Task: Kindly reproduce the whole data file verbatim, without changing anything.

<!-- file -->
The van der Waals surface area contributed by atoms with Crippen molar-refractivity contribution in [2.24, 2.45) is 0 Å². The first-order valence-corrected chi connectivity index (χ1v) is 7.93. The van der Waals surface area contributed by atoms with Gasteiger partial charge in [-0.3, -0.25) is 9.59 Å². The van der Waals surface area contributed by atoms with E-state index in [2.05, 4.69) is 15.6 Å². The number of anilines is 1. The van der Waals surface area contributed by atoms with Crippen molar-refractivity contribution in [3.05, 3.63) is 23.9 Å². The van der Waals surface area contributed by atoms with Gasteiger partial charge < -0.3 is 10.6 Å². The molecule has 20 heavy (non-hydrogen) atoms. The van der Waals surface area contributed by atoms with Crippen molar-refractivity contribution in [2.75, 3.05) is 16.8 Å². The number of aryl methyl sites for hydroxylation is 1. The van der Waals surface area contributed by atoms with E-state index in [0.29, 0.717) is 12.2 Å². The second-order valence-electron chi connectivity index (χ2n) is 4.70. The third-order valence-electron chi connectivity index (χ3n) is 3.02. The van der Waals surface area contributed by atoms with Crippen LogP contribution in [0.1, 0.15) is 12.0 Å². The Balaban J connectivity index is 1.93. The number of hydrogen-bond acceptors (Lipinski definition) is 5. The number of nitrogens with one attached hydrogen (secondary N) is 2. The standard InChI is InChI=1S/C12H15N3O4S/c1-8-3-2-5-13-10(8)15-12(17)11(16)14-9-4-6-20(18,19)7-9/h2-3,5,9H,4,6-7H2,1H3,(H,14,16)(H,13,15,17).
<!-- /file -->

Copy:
The van der Waals surface area contributed by atoms with Crippen molar-refractivity contribution in [2.24, 2.45) is 0 Å². The first-order valence-corrected chi connectivity index (χ1v) is 7.93. The van der Waals surface area contributed by atoms with Gasteiger partial charge in [-0.3, -0.25) is 9.59 Å². The van der Waals surface area contributed by atoms with E-state index in [2.05, 4.69) is 15.6 Å². The number of anilines is 1. The van der Waals surface area contributed by atoms with Crippen molar-refractivity contribution in [3.05, 3.63) is 23.9 Å². The van der Waals surface area contributed by atoms with Gasteiger partial charge < -0.3 is 10.6 Å². The molecule has 20 heavy (non-hydrogen) atoms. The van der Waals surface area contributed by atoms with Crippen molar-refractivity contribution in [2.75, 3.05) is 16.8 Å². The number of aryl methyl sites for hydroxylation is 1. The van der Waals surface area contributed by atoms with E-state index in [0.29, 0.717) is 12.2 Å². The second-order valence-electron chi connectivity index (χ2n) is 4.70. The third-order valence-electron chi connectivity index (χ3n) is 3.02. The van der Waals surface area contributed by atoms with Crippen LogP contribution in [0.1, 0.15) is 12.0 Å². The Balaban J connectivity index is 1.93. The number of hydrogen-bond acceptors (Lipinski definition) is 5. The number of nitrogens with one attached hydrogen (secondary N) is 2. The standard InChI is InChI=1S/C12H15N3O4S/c1-8-3-2-5-13-10(8)15-12(17)11(16)14-9-4-6-20(18,19)7-9/h2-3,5,9H,4,6-7H2,1H3,(H,14,16)(H,13,15,17).